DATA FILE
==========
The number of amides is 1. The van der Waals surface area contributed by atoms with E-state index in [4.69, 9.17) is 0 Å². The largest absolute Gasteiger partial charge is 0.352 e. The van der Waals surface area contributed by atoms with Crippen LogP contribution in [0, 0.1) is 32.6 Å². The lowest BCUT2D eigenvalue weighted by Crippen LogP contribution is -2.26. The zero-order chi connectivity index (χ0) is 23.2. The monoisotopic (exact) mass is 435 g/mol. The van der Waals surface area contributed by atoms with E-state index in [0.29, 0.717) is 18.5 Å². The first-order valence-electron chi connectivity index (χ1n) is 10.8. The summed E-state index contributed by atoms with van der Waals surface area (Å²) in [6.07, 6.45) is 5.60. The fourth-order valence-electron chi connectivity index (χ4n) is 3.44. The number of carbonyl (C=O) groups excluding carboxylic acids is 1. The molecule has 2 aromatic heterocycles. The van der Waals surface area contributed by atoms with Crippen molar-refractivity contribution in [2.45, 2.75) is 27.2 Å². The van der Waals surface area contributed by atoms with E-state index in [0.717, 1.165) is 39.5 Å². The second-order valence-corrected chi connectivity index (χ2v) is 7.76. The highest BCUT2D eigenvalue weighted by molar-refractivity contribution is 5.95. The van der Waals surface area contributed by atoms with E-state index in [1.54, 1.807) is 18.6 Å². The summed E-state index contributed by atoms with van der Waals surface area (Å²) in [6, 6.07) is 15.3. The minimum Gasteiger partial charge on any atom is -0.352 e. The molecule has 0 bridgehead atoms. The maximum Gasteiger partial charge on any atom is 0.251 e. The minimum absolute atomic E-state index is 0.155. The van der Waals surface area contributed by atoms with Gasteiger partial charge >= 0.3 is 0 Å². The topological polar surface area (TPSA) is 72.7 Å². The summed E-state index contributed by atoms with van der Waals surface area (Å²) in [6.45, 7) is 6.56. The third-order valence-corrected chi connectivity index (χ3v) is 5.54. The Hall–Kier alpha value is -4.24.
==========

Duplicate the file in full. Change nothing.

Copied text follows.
The number of amides is 1. The van der Waals surface area contributed by atoms with E-state index in [4.69, 9.17) is 0 Å². The largest absolute Gasteiger partial charge is 0.352 e. The van der Waals surface area contributed by atoms with Crippen LogP contribution in [0, 0.1) is 32.6 Å². The lowest BCUT2D eigenvalue weighted by Crippen LogP contribution is -2.26. The zero-order chi connectivity index (χ0) is 23.2. The monoisotopic (exact) mass is 435 g/mol. The van der Waals surface area contributed by atoms with E-state index in [0.29, 0.717) is 18.5 Å². The first-order valence-electron chi connectivity index (χ1n) is 10.8. The summed E-state index contributed by atoms with van der Waals surface area (Å²) in [6.07, 6.45) is 5.60. The fourth-order valence-electron chi connectivity index (χ4n) is 3.44. The number of carbonyl (C=O) groups excluding carboxylic acids is 1. The molecule has 2 aromatic heterocycles. The van der Waals surface area contributed by atoms with Crippen molar-refractivity contribution in [2.45, 2.75) is 27.2 Å². The van der Waals surface area contributed by atoms with E-state index in [0.717, 1.165) is 39.5 Å². The second-order valence-corrected chi connectivity index (χ2v) is 7.76. The highest BCUT2D eigenvalue weighted by molar-refractivity contribution is 5.95. The van der Waals surface area contributed by atoms with E-state index in [1.54, 1.807) is 18.6 Å². The summed E-state index contributed by atoms with van der Waals surface area (Å²) in [6, 6.07) is 15.3. The minimum Gasteiger partial charge on any atom is -0.352 e. The molecule has 0 bridgehead atoms. The maximum Gasteiger partial charge on any atom is 0.251 e. The minimum absolute atomic E-state index is 0.155. The van der Waals surface area contributed by atoms with Gasteiger partial charge >= 0.3 is 0 Å². The topological polar surface area (TPSA) is 72.7 Å². The summed E-state index contributed by atoms with van der Waals surface area (Å²) in [6.45, 7) is 6.56. The third-order valence-corrected chi connectivity index (χ3v) is 5.54. The Hall–Kier alpha value is -4.24.